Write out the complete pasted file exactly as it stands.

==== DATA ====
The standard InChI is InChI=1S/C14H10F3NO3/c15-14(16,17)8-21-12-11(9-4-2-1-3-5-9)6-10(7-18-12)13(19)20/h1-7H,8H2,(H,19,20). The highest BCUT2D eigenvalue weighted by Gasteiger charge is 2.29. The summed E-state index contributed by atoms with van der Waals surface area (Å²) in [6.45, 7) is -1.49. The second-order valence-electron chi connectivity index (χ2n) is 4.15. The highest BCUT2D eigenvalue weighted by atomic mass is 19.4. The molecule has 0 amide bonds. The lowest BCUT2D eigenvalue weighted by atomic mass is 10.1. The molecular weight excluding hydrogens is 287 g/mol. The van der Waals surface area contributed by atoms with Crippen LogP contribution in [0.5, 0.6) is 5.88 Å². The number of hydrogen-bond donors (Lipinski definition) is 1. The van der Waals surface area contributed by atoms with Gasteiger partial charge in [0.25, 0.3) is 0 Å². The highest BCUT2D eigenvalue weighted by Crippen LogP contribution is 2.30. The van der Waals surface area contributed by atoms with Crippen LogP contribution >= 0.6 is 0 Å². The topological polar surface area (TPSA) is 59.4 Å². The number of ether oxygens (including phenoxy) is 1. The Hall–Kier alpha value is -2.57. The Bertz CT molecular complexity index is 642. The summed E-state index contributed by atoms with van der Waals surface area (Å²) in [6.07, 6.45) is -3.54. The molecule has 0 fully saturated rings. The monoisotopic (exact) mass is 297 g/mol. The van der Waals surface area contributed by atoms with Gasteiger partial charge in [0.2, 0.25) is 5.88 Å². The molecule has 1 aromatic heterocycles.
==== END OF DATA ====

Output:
The standard InChI is InChI=1S/C14H10F3NO3/c15-14(16,17)8-21-12-11(9-4-2-1-3-5-9)6-10(7-18-12)13(19)20/h1-7H,8H2,(H,19,20). The highest BCUT2D eigenvalue weighted by Gasteiger charge is 2.29. The summed E-state index contributed by atoms with van der Waals surface area (Å²) in [6.45, 7) is -1.49. The second-order valence-electron chi connectivity index (χ2n) is 4.15. The highest BCUT2D eigenvalue weighted by atomic mass is 19.4. The molecule has 0 amide bonds. The lowest BCUT2D eigenvalue weighted by atomic mass is 10.1. The molecular weight excluding hydrogens is 287 g/mol. The van der Waals surface area contributed by atoms with Crippen LogP contribution in [0.5, 0.6) is 5.88 Å². The number of hydrogen-bond donors (Lipinski definition) is 1. The van der Waals surface area contributed by atoms with Gasteiger partial charge in [0.25, 0.3) is 0 Å². The highest BCUT2D eigenvalue weighted by Crippen LogP contribution is 2.30. The van der Waals surface area contributed by atoms with Crippen LogP contribution >= 0.6 is 0 Å². The topological polar surface area (TPSA) is 59.4 Å². The number of ether oxygens (including phenoxy) is 1. The Hall–Kier alpha value is -2.57. The Bertz CT molecular complexity index is 642. The summed E-state index contributed by atoms with van der Waals surface area (Å²) in [6.07, 6.45) is -3.54. The molecule has 0 fully saturated rings. The monoisotopic (exact) mass is 297 g/mol. The van der Waals surface area contributed by atoms with Gasteiger partial charge in [0.2, 0.25) is 5.88 Å². The molecule has 1 aromatic heterocycles.